Despite superficial appearances to the contrary, constitutional law, like international law, lacks a centralized legislature to specify and update legal norms, and although constitutional courts possess some ability to resolve the existence and meaning of constitutional norms, they are limited in special ways that prevent them from providing authoritative settlement. As a result, constitutional law suffers from the same kinds of foundational uncertainty and contestation over meanings that are viewed as characteristic of international law. Constitutional law also shares with international law the absence of an enforcement authority capable of coercing powerful political actors to comply with unpopular decisions. This lack of an enforcement authority raises doubts about legal compliance and, more generally, the ability of legal norms to constrain and not just reflect political interests. And, in much the same way as international law, constitutional law strains to legitimate the limits it purports to impose on popular self-government by invoking various forms (or fictions) of prior sovereign consent.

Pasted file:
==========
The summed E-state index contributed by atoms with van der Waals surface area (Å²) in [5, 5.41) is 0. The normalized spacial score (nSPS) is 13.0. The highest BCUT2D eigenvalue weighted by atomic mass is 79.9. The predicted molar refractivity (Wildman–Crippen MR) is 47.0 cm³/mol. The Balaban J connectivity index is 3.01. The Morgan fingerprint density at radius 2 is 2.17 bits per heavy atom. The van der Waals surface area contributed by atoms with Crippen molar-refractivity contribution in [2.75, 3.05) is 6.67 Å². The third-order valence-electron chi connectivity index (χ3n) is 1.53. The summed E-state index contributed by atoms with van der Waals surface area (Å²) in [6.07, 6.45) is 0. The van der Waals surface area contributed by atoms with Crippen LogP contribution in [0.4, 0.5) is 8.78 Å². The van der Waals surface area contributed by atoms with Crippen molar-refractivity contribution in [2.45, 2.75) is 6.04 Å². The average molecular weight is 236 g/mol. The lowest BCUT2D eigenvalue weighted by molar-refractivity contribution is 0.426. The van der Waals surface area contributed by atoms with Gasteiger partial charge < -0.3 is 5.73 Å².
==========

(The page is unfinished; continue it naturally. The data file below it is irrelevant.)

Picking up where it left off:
To state the obvious, the Charter of the United Nations is a multilateral convention to which all members of the Organization are parties. In other words, the Charter is a treaty. However, neither is all international law subject to the UN nor is the Charter the legal source of all international law. Much international law precedes the Charter and has been developed in parallel to it, including fundamental elements of international law such as the Genocide Convention which requires its signatories (and as jus cogens, all states) to prevent, stop and punish genocide seemingly irrespective of whether Genocide is an “essentially” domestic matter under Article 2(7) and whether the Security Council has authority to act in matters beyond “international peace and security.” The Charter does, however, have a degree of the third attribute of a constitution: supremacy. This supremacy covers not all international law (it is not pervasive or basic) but only the aspects of the Charter in which it imposes “obligations,” most particularly, peace and security.